As with a lot of holistic healing methods that have gone mass in recent years, sage is a common household tool.She urges clients to be strategic with their sageing practice, focusing on the areas of homes or offices that are the most highly trafficked rooms.To follow her lead, here’s McCann’s lowdown on bringing sage into your home and work space and keeping your spiritual hygiene on point.“Burning sage is one of the oldest and purest methods of cleansing a person, group of people, or space and of getting rid of unwanted spirits.Large commercial vendors aren’t really concerned with buying a high-quality sacred and ceremonial product that has been ethically sourced.Sage smoke offers rapid delivery to the brain and efficient absorption to the body.Scientists have observed that sage can clear up to 94 percent of airborne bacteria in a space and disinfect the air.When sage is burned, it releases negative ions, which is linked to putting people into a positive mood.Other qualities believed to be associated with sage when burned are giving wisdom, clarity, and increasing spiritual awareness.”.I also ask my clients, once they have the area ventilated and have lit the sage, to ask the unwanted energy to leave their space, in their mind’s eye as well as voicing out loud.Abalone shells are great because of the shape, they are easy to hold when walking around the space, and they can take the heat created from the burning herbs.Loosen the ribbon around the sage and take the tip you are lighting and smash it on to a surface to give it a little breathing room. .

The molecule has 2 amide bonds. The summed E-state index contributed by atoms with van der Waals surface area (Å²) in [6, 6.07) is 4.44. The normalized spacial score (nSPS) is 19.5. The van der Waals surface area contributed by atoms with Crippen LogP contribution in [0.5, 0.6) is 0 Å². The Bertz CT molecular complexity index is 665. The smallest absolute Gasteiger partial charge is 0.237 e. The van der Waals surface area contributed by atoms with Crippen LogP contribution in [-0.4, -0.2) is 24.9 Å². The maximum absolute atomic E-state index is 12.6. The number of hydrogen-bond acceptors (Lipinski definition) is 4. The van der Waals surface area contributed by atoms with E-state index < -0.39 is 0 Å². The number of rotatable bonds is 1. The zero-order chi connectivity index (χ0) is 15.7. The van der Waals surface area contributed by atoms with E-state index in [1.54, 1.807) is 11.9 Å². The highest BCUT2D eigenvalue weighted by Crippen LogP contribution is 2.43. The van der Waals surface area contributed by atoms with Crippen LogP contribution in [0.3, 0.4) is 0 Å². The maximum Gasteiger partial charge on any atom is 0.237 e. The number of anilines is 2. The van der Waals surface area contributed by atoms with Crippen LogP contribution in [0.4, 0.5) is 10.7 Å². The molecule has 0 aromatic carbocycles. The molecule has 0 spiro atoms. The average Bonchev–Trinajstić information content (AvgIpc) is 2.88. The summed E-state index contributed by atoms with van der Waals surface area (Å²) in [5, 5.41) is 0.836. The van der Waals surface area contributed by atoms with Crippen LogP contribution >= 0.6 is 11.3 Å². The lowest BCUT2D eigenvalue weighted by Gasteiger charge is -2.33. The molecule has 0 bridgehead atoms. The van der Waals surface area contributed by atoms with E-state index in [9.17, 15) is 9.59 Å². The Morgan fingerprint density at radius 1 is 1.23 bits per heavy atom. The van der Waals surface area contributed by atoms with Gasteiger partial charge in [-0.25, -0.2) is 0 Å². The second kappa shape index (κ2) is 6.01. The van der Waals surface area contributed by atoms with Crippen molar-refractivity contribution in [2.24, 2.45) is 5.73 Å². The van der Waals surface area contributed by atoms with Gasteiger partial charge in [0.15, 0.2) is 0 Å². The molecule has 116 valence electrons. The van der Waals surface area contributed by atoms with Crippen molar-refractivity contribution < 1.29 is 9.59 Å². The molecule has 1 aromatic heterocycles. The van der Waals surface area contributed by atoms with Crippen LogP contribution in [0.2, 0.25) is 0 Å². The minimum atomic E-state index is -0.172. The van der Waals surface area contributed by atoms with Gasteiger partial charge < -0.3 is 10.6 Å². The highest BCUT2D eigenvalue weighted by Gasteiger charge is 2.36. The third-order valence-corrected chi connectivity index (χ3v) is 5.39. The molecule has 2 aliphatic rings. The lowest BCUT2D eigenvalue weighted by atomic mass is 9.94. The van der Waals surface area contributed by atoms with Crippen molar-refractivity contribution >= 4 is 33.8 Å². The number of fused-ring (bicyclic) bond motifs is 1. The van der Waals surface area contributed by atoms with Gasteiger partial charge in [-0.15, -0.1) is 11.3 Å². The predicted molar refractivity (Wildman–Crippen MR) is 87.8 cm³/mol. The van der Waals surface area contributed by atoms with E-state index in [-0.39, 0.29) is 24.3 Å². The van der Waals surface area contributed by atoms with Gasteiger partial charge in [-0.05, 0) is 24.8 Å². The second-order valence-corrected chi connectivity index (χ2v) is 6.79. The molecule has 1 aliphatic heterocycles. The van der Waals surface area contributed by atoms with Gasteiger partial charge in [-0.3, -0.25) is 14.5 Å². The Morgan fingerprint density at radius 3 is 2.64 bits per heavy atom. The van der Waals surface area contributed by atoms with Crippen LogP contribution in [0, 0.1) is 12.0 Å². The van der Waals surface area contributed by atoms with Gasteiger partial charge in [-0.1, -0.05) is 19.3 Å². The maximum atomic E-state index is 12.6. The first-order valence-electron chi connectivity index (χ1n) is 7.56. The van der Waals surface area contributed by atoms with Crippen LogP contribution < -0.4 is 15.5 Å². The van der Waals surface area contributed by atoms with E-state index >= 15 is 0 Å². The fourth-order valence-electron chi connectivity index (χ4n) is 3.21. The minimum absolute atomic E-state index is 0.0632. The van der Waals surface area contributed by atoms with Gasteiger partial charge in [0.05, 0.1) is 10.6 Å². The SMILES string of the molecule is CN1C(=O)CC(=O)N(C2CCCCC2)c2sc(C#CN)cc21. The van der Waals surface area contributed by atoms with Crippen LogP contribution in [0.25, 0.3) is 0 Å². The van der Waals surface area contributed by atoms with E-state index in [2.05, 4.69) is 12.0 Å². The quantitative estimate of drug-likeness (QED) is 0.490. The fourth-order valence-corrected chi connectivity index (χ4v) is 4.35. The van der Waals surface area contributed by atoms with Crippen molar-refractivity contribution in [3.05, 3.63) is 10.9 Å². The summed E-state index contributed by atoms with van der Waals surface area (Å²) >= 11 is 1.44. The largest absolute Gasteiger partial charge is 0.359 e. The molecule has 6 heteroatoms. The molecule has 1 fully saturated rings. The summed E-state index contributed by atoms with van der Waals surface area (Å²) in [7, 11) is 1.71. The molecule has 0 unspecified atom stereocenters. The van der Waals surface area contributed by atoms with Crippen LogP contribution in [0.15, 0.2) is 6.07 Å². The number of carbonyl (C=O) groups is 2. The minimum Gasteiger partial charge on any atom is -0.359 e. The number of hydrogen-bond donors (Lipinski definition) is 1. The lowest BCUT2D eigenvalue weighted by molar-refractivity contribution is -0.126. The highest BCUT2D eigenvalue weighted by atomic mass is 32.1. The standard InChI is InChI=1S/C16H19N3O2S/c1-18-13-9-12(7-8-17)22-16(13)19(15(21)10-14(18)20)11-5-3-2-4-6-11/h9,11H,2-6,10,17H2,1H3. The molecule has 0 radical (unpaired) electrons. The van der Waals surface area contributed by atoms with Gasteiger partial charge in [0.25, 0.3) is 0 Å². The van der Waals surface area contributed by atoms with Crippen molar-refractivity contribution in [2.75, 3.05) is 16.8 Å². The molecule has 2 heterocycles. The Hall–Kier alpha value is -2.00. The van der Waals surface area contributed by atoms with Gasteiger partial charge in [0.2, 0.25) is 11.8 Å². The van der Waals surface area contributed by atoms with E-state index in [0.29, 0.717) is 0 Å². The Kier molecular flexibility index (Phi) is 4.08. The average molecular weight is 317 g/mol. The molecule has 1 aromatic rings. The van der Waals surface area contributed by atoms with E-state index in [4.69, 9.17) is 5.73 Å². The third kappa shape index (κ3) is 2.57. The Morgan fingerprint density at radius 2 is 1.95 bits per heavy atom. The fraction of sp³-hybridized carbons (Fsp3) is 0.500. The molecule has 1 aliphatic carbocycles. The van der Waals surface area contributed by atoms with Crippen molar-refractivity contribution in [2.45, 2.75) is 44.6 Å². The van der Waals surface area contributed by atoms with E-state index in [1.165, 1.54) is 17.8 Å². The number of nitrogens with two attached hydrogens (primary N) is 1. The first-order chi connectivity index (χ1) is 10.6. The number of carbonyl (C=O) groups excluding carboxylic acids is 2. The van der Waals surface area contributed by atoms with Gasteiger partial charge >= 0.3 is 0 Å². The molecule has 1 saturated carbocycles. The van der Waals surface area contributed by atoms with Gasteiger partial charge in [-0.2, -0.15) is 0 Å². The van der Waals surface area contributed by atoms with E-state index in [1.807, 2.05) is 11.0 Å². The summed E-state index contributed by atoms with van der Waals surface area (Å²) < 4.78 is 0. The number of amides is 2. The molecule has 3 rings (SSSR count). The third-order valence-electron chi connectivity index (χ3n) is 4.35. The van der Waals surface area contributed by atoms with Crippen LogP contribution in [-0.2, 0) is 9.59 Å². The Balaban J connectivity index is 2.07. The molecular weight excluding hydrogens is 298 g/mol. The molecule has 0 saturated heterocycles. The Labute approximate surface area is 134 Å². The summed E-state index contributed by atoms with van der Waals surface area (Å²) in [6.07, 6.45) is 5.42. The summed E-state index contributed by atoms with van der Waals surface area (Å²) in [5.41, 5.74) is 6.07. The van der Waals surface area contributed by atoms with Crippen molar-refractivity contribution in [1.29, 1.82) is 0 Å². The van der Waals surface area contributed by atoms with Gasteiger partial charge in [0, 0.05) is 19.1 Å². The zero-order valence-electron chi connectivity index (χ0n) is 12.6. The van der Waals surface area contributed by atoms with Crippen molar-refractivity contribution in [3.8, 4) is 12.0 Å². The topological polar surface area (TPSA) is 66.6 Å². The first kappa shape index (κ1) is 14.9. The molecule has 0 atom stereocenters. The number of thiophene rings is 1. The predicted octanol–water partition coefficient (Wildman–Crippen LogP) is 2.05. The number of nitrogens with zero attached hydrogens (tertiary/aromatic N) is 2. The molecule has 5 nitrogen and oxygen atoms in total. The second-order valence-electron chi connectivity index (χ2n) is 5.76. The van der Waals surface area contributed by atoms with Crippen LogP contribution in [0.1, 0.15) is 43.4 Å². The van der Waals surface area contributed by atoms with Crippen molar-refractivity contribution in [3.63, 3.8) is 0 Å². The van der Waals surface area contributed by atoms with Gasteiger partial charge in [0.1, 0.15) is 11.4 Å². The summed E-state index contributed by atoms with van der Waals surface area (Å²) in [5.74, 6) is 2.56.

It's Time to Rethink the 'Trend' of Burning Sage on Instagram